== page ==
This January marks the 30th anniversary of El Salvador’s peace accords between the government and left-wing guerrillas, which ended a decade-long civil war that claimed at least 75,000 lives. The accords provided for a cease-fire and the demobilization of guerrilla forces, converting the Farabundo Martí National Liberation Front from a rebel force into a political party. They also redefined the role of security forces, mandated electoral and judicial reforms and established a truth commission to investigate serious acts of violence by both sides. El Salvador evolved from a country dominated by the military to a relatively open society with competitive politics, diverse civic organizations and free media.
Nonetheless, many of the agreement’s objectives remain unfulfilled. Amnesty laws have hindered investigations into wartime atrocities, weak institutions have failed to protect the Salvadoran people from widespread corruption and abuse, and violent street gangs dominate many impoverished communities, subjecting Salvadorans to threats, extortion and sexual violence. Discontent with the country’s post-conflict leadership helped elect President Nayib Bukele, a charismatic young populist, in 2019.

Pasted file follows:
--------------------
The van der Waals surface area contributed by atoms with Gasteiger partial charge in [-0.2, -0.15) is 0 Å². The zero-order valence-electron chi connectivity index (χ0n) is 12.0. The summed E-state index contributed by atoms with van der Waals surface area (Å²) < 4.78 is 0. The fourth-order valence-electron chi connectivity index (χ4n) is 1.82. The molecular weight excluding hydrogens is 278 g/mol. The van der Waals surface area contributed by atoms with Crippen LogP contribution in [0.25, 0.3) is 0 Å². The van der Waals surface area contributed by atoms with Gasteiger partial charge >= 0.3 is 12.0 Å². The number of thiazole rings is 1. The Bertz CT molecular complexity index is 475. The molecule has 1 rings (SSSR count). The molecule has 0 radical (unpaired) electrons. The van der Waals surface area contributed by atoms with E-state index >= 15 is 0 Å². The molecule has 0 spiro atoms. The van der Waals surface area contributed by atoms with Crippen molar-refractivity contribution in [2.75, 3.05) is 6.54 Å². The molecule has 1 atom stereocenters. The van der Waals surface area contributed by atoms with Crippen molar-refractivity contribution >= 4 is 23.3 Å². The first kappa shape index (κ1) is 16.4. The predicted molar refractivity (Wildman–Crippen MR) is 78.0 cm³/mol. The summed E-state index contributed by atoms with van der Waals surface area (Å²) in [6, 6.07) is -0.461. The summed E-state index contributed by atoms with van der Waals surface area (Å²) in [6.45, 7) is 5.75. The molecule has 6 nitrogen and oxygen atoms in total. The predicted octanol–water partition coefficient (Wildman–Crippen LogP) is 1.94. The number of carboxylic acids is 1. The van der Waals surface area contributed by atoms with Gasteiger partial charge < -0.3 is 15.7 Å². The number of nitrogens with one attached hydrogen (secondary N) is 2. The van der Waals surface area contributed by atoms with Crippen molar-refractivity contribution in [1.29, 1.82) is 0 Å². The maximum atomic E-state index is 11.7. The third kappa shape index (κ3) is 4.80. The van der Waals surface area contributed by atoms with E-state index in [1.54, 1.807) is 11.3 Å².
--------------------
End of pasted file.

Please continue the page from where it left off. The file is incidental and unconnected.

On January 20 USIP and the Due Process of Law Foundation held a discussion that will examine what the 1992 peace agreement achieved, where and why it fell short and what both domestic and international actors can do to help El Salvador address ongoing struggles with violence, polarization and impunity. Take part in the conversation on Twitter with #ElSalvador30.
Keith Mines, moderator
Director, Latin America Program, U.S. Institute of Peace
Program Director, Due Process of Law Foundation
Former Legal Advisor, U.N. Commission on the Truth for El Salvador; Professor Emeritus, School of Law, University of Notre Dame
Former Advisor, U.N. Observer Mission in El Salvador; Member of the Peruvian Congress
Alvaro de Soto
Former U.N. Representative for the Central American Peace Process; Professor, Paris School of International Affairs, Sciences Po